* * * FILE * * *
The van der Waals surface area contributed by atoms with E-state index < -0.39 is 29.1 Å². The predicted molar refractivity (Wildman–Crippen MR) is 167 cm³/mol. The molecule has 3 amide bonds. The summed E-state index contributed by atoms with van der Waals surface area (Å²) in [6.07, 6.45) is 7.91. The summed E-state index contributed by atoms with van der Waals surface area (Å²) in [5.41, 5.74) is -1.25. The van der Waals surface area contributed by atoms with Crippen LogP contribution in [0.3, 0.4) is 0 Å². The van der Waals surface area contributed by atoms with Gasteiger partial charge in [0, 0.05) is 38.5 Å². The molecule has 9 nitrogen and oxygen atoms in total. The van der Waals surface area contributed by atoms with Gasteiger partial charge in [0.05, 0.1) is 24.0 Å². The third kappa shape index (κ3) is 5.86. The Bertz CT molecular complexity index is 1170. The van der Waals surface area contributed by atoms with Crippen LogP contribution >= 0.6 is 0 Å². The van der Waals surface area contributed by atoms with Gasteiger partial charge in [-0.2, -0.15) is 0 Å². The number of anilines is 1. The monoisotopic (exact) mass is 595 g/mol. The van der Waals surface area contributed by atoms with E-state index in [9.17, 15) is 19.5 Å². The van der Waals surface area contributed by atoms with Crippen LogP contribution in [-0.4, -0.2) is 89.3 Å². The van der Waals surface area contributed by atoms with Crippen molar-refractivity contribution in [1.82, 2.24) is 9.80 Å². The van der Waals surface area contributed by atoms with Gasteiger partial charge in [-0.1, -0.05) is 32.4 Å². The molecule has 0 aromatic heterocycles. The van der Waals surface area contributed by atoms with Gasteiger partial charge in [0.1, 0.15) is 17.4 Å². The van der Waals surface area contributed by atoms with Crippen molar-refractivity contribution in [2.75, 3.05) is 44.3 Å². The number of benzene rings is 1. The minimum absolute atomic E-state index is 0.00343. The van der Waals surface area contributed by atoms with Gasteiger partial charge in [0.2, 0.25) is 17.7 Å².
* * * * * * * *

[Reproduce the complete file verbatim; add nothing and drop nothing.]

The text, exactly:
The van der Waals surface area contributed by atoms with E-state index < -0.39 is 29.1 Å². The predicted molar refractivity (Wildman–Crippen MR) is 167 cm³/mol. The molecule has 3 amide bonds. The summed E-state index contributed by atoms with van der Waals surface area (Å²) in [6.07, 6.45) is 7.91. The summed E-state index contributed by atoms with van der Waals surface area (Å²) in [5.41, 5.74) is -1.25. The van der Waals surface area contributed by atoms with Crippen LogP contribution in [0.3, 0.4) is 0 Å². The van der Waals surface area contributed by atoms with Gasteiger partial charge in [0, 0.05) is 38.5 Å². The molecule has 9 nitrogen and oxygen atoms in total. The van der Waals surface area contributed by atoms with Gasteiger partial charge in [0.05, 0.1) is 24.0 Å². The third kappa shape index (κ3) is 5.86. The Bertz CT molecular complexity index is 1170. The van der Waals surface area contributed by atoms with Crippen LogP contribution >= 0.6 is 0 Å². The van der Waals surface area contributed by atoms with Gasteiger partial charge in [-0.2, -0.15) is 0 Å². The number of anilines is 1. The monoisotopic (exact) mass is 595 g/mol. The van der Waals surface area contributed by atoms with E-state index in [9.17, 15) is 19.5 Å². The van der Waals surface area contributed by atoms with Crippen LogP contribution in [-0.4, -0.2) is 89.3 Å². The van der Waals surface area contributed by atoms with Crippen molar-refractivity contribution in [1.82, 2.24) is 9.80 Å². The van der Waals surface area contributed by atoms with Gasteiger partial charge in [-0.1, -0.05) is 32.4 Å². The molecule has 0 aromatic heterocycles. The van der Waals surface area contributed by atoms with Gasteiger partial charge in [0.1, 0.15) is 17.4 Å². The van der Waals surface area contributed by atoms with Crippen molar-refractivity contribution in [2.75, 3.05) is 44.3 Å². The number of benzene rings is 1. The minimum absolute atomic E-state index is 0.00343. The van der Waals surface area contributed by atoms with Gasteiger partial charge in [0.2, 0.25) is 17.7 Å².